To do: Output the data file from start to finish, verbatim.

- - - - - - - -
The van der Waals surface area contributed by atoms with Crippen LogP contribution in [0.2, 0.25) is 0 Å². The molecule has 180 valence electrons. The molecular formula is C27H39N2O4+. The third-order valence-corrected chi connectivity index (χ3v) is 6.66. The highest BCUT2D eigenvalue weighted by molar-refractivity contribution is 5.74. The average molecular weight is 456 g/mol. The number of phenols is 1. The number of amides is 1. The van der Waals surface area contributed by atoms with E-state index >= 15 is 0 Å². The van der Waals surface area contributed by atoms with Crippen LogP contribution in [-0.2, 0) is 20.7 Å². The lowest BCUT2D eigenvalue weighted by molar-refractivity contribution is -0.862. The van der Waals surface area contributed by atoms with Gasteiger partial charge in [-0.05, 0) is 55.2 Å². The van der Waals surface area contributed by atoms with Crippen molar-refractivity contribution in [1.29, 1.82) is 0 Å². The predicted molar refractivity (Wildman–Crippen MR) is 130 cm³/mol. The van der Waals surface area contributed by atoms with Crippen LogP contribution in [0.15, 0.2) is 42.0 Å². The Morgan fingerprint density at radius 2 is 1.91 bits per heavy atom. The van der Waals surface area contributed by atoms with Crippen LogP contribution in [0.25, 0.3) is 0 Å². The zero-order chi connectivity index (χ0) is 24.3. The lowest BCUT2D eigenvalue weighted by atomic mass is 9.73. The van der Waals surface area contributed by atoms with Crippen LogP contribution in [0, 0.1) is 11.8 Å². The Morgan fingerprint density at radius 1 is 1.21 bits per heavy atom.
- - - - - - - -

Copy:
The van der Waals surface area contributed by atoms with Crippen LogP contribution in [0.2, 0.25) is 0 Å². The molecule has 180 valence electrons. The molecular formula is C27H39N2O4+. The third-order valence-corrected chi connectivity index (χ3v) is 6.66. The highest BCUT2D eigenvalue weighted by molar-refractivity contribution is 5.74. The average molecular weight is 456 g/mol. The number of phenols is 1. The number of amides is 1. The van der Waals surface area contributed by atoms with E-state index >= 15 is 0 Å². The van der Waals surface area contributed by atoms with Crippen LogP contribution in [-0.2, 0) is 20.7 Å². The lowest BCUT2D eigenvalue weighted by molar-refractivity contribution is -0.862. The van der Waals surface area contributed by atoms with Gasteiger partial charge in [-0.05, 0) is 55.2 Å². The van der Waals surface area contributed by atoms with Crippen molar-refractivity contribution in [1.29, 1.82) is 0 Å². The predicted molar refractivity (Wildman–Crippen MR) is 130 cm³/mol. The van der Waals surface area contributed by atoms with Crippen LogP contribution in [0.15, 0.2) is 42.0 Å². The Morgan fingerprint density at radius 2 is 1.91 bits per heavy atom. The van der Waals surface area contributed by atoms with Crippen LogP contribution in [0.25, 0.3) is 0 Å². The zero-order chi connectivity index (χ0) is 24.3. The lowest BCUT2D eigenvalue weighted by atomic mass is 9.73. The van der Waals surface area contributed by atoms with Crippen LogP contribution in [0, 0.1) is 11.8 Å². The Morgan fingerprint density at radius 1 is 1.21 bits per heavy atom.